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Trumka

“We’re done playing defense.”

Well, Richard, money talks, bullshit walks. I’m not holding my breath.

You’re under surveillance

As part of our increasing militarization of the police, the CIA has developed a handy workaround to spy domestically!

Since the terrorist attacks of Sept. 11, 2001, the NYPD has become one of the country’s most aggressive domestic intelligence agencies. A months-long investigation by The Associated Press has revealed that the NYPD operates far outside its borders and targets ethnic communities in ways that would run afoul of civil liberties rules if practiced by the federal government. And it does so with unprecedented help from the CIA in a partnership that has blurred the bright line between foreign and domestic spying.

Neither the city council, which finances the department, nor the federal government, which contributes hundreds of millions of dollars each year, is told exactly what’s going on.

The department has dispatched teams of undercover officers, known as “rakers,” into minority neighborhoods as part of a human mapping program, according to officials directly involved in the program. They’ve monitored daily life in bookstores, bars, cafes and nightclubs. Police have also used informants, known as “mosque crawlers,” to monitor sermons, even when there’s no evidence of wrongdoing. NYPD officials have scrutinized imams and gathered intelligence on cab drivers and food cart vendors, jobs often done by Muslims.

More Irene

October2011.org

Near-As-No-Matter Feudalism

One of the US’ founding laws is a prohibition on creating a titled aristocracy. A couple centuries on, this seems quaint. But considering that our nation is violating the crap out of it in spirit, which I will illustrate below, it’s worth revisiting.

Setting aside a long list of unjust aristocratic perks and abuses, the worst thing about feudal systems was their everyday suckitude. Most people lived in hopeless misery, were held to harsh standards by authorities and had no protection from injury by their superiors in wealth or power. Following the invention of epidemiological studies, it was discovered that chronic poverty and mistreatment causes illness and shortened lifespans, to no one’s very great surprise.

While we can’t ask them, I’m pretty sure that most of the misery in feudal societies wasn’t caused by philosophical disagreements with Divine Right of Kings theory.
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Yep

What Dave said. Boy, I wish Dave Johnson was a Times columnist, instead of David Brooks.

Reaction

I was reading the different reactions to yesterday’s quake, and I have to say, the last thing I thought was that it was a terrorist attack. I immediately thought “WTF, an earthquake?”

Dire

So they fudged it:

Partisans will surely find things to love and hate about CBO’s updated economic outlook. It projects that the 2011 deficit will be lower than the last two years’ deficits, but still near record highs. It forecasts a slow but steady economic recovery over the next six years. And it makes clear that the country’s medium-term fiscal imbalances are manageable unless lawmakers decide to screw things up.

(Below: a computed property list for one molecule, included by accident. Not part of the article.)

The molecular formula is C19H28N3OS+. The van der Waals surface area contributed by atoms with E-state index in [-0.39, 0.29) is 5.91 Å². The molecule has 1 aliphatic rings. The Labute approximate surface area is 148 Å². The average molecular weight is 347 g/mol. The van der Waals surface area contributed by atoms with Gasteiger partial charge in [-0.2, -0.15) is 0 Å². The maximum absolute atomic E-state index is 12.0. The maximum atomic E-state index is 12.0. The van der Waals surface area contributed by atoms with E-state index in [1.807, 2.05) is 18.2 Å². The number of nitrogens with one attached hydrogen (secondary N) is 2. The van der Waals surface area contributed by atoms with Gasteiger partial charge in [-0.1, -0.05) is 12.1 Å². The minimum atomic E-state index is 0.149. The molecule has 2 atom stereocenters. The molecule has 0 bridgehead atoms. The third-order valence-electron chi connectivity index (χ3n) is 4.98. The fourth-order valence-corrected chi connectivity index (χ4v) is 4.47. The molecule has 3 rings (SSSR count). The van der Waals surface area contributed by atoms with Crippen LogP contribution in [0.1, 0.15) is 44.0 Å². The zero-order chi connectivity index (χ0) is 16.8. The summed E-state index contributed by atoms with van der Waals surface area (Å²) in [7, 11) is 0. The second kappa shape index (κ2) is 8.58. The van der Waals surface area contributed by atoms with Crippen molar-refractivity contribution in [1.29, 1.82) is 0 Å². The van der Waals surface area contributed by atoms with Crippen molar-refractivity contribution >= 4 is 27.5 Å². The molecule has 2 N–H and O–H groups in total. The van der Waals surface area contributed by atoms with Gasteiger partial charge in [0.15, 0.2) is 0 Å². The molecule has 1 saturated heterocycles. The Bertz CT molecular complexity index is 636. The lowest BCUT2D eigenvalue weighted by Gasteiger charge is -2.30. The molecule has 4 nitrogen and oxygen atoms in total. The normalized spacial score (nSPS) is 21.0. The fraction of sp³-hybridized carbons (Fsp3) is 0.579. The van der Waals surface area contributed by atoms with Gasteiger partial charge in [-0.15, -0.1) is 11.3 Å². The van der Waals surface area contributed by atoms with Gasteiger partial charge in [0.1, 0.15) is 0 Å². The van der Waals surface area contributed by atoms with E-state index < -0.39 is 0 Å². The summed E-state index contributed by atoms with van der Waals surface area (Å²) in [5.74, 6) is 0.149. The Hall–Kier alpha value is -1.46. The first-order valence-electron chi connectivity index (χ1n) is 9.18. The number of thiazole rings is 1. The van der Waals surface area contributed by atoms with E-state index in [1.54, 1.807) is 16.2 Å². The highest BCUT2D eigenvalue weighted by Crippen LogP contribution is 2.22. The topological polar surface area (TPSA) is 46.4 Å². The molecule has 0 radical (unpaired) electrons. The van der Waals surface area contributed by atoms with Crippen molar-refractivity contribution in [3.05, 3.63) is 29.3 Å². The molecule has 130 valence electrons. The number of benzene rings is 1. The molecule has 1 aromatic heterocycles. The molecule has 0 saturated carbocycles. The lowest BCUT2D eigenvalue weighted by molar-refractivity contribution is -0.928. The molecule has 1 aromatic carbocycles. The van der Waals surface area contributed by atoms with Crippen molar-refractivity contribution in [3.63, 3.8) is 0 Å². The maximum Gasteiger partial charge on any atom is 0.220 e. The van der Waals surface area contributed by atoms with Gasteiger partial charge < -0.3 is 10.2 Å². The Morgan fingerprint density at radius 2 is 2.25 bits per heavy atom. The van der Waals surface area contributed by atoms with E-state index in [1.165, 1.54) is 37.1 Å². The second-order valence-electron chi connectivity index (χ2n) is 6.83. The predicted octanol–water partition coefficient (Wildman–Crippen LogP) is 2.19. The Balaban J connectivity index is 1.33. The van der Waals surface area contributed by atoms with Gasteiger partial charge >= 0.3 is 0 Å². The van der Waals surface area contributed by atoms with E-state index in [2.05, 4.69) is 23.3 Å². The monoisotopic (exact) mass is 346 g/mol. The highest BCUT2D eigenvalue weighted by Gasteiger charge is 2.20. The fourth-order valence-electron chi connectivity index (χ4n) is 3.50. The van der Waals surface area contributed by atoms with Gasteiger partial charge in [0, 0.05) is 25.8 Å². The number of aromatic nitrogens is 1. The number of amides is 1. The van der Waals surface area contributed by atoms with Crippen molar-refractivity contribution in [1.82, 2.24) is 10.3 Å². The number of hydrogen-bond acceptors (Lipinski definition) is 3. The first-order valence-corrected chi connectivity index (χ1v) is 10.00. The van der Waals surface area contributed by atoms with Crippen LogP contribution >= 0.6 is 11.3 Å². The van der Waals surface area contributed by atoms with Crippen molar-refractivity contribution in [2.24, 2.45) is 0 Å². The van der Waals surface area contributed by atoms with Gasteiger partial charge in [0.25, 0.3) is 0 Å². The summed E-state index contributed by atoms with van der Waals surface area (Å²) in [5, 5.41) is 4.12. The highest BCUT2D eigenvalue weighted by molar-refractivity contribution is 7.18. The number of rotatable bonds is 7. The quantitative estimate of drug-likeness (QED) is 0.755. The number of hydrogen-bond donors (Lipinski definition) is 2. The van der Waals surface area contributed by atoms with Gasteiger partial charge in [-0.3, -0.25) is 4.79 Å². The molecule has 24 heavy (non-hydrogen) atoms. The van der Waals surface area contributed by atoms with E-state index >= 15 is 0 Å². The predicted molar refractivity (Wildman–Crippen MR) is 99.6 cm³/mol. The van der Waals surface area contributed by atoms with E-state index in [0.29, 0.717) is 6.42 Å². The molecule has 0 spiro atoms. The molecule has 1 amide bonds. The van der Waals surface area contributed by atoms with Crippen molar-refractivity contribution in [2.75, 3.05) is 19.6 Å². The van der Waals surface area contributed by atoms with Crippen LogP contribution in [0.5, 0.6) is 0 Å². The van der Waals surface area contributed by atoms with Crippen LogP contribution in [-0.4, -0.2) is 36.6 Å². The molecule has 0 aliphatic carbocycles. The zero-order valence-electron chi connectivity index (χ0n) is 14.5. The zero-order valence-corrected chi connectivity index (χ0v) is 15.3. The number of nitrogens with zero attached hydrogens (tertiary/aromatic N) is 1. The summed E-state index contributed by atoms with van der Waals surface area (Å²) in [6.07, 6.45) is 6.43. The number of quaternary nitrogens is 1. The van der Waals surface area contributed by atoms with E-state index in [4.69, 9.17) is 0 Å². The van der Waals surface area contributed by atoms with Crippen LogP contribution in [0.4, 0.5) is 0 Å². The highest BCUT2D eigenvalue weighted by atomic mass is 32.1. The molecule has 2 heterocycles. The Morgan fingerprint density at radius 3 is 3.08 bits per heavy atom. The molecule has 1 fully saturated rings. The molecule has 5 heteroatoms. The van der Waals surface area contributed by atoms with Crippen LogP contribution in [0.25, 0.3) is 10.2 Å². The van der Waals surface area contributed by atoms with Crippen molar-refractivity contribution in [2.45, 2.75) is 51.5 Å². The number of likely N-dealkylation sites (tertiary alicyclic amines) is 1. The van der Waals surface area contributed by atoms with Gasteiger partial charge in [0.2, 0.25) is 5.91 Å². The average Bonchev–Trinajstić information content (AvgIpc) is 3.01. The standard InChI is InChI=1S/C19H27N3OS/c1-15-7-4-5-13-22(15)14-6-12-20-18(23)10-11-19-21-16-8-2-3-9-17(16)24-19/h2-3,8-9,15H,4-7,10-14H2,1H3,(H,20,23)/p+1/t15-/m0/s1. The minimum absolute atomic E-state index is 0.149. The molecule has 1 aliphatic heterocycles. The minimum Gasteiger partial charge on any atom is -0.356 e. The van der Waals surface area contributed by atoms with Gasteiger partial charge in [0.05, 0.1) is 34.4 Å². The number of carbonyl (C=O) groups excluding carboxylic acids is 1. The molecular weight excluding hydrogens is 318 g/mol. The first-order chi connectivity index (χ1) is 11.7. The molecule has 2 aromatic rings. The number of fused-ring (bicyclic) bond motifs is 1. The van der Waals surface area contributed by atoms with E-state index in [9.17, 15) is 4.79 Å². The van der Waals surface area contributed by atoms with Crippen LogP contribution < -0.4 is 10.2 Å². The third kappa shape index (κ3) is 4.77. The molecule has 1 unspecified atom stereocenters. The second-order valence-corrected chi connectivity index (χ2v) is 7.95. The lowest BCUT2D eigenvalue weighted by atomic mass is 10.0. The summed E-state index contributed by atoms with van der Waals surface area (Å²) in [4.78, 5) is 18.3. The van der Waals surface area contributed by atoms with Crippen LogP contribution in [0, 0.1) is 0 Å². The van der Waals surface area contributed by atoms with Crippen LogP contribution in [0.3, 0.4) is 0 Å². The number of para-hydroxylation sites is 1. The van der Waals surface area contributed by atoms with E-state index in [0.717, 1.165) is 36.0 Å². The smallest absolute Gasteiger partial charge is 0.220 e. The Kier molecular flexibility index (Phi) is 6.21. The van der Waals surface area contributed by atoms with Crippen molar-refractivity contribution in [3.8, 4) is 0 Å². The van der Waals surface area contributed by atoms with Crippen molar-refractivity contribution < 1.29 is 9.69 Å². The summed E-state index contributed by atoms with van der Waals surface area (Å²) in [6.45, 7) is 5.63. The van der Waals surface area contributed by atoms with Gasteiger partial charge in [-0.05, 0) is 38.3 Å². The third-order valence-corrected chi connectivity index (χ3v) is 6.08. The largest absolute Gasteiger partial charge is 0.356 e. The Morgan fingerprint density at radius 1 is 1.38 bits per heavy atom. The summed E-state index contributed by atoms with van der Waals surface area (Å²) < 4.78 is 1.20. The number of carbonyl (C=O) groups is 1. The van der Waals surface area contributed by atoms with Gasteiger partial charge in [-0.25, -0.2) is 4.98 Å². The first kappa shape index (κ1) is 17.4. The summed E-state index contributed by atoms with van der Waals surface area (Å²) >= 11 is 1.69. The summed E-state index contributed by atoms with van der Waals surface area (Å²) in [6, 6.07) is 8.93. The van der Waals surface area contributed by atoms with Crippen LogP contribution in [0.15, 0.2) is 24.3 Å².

But there’s also a major, major caveat.

“CBO initially completed its economic forecast in early July, but it updated the forecast in early August to reflect the policy changes enacted in the Budget Control Act [the debt limit deal],” the report reads. “However, the forecast described here does not reflect any other developments since early July, including the recent swings in financial markets, weakness in certain economic indicators, and the annual revision to the national income and product accounts. Incorporating that news would have led CBO to temper its near-term forecast for economic growth.”
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Here’s how not to begin an editorial about the departure of an arrogant and divisive “public servant” who hung on until the school district and anonymous donors gave her $905,000 to go away…

School daze

Four days a week? Thank you, Republican party!

A South Dakota school district has joined the march toward a four-day school week to save money.

The Irene-Wakonda district figures it can save $50,000, or the equivalent of one teacher, by running classes Monday through Thursday and stretching each day by about 30 minutes.

“Children are pretty resilient,” district Superintendent Larry Johnke told the Star on Tuesday. “Time wise, there’s not a lot of difference. We did our research and found test scores have not gone down in places that have a four-day week.”

The 300-student Irene-Wakonda district lost of a chunk of its $2.3 million budget from the state and had already cut events, an art program and two coaches.

“In this financial crisis, we wanted to maintain our core content and vocational program, so we were forced to do this,” said Johnke.

The rural school district joins about 120 in 21 American states that have sliced a day off the school week to save money. A growing trend over the last decade, accelerated by the U.S. recession, the four-day school week tends to crop up in smaller, rural districts, according to the National Conference of State Legislatures.

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